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Edge Of England: A Sonic Journey With Shackleton & Vengeance Tenfold
Luke Turner , June 6th, 2011 05:28

This spring and summer, rail travellers in Devon can listen to two unique pieces of music by Shackleton and lyricist Vengeance Tenfold as they rattle along. Luke Turner spoke to the latter about the project, and took the train along to the Dawlish Coast to experience it for himself. Photographs by Linda Wevill.

Sonic Journeys, funded and supported by SoundUK, asks artists to produce a musical response to a set place or landscape in both urban and rural locations. The latest installment in the series is based on two railway journeys in Devon: the rural Tarka Line in the North of the County, and the section of the Great Western Mainline that runs right along the sea wall from the Exe Estuary past Dawlish Warren. Shackleton, last heard releasing a bass-heavy Fabric Live CD, produced the music for the two journeys, with poet Vengeance Tenfold supplying meditative lyrics on landscape, geology, and environment.

I took the Great Western Mainline route on an unseasonably hot Thursday, the day before Easter Bank Holiday. The air conditioning had broken, and the passengers who lost the bitter scramble for a seat stood irritated and sweating in the rattling spaces between the carriages, scented by a lightly braised toilet. Kids screamed in the heat, a burly and tattooed group angry that the bar has run out of Carlsberg started shouting, and there was no water in the taps. But when the train began to travel past the Exe estuary, with its attendant yachts, wrecks of fishing boats, the men with buckets collecting bait on the foreshore, the atmosphere changed, lightened, cooled. It was if that inviting mud drew the heat and tension out of us. This is when a PDF download instructed me to begin the track (it can be downloaded to laptop, iPod or phone) created by Shackleton and Vengeance Tenfold in response to what was unfolding outside my window.

SJ Shackleton Vengeance Tenfold South Devon line by sounduk

The train made the grand curve through Dawlish and onto the coast. The sea was flat, but queasily so, the horizon obscured by haze and the water metallic. The small waves at the beach looked surly at the inconvenience of having to push children on their lilos and dinghys back to shore. But this, as the photographs above show, is a changeable sea. What's so clever about the music and words created for this Sonic Journey is the sense that they'd suit whatever weather you'd encounter on this most remarkable stretch of railway line. The electronic thrum on my journey suited the stuffy heat, but on another day the claustrophobia would well accompany fog, or the tension the prospect of seeing a dirty wave rear up and spatter on the glass.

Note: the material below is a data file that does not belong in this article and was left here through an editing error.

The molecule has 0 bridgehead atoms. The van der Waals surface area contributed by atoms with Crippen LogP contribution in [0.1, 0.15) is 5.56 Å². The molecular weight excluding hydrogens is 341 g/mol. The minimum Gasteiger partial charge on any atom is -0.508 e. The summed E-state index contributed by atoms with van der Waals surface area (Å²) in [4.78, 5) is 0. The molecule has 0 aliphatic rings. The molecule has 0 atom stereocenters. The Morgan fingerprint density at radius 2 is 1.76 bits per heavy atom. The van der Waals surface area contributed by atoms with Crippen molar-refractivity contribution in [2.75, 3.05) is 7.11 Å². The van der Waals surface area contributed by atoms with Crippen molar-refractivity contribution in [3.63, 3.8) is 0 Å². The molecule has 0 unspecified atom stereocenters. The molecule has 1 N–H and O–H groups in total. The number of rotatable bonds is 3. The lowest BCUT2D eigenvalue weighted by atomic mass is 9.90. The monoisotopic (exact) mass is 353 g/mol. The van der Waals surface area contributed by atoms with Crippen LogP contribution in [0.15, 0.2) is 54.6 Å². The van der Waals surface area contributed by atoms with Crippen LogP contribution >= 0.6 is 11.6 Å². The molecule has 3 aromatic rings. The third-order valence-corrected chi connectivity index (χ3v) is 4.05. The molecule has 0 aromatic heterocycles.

Vengeance Tenfold's voice recites details of the geology of the area. What is geology but something that is unknown and invisible until water, Nature's most powerful and durable cutting tool, begins its work to reveal the rocks and strata below the surface of the land? This thought heightens the strangeness of this railway as it traces the boundary between land and water. Britain is just rock, nature corralled by erosion into landscape and then by people into a nation: it rushes past on the right hand side of the carriage. On the other, the still intimidating and mysterious sea that (as inevitably as this train eventually reaching Penzance), will one day reclaim the concrete embankment, rust these rails, and start nibbling at the cliffs behind: "In the grand scheme of things the view that we are standing on solid ground is deceptive," intones the narration. There are plans to close this railway line, and replace it with one further inland, safe from the effects of time and tide. There will come a day when this music is one of the only records that it ever existed.

First, the most obvious question – how did you get involved with Sound UK and the Sonic Journey project?

Vengeance Tenfold: Well, they got in touch with Shackleton, and he got in touch with me. He lives in Berlin, so didn't really get why they got in touch with him but passed it on to me as a sort of curiosity, but I, living in Devon, convinced him that it was actually a cool project to take on.

Did they give a firm brief as far as location went, or did you create it yourself?

VT: We were given the two stretches of train line, but were able to sort of pick out our favourite bits. The brief was two ten minute pieces of music, so obviously, on a half-hour-or-so train ride, there's some scope for choice.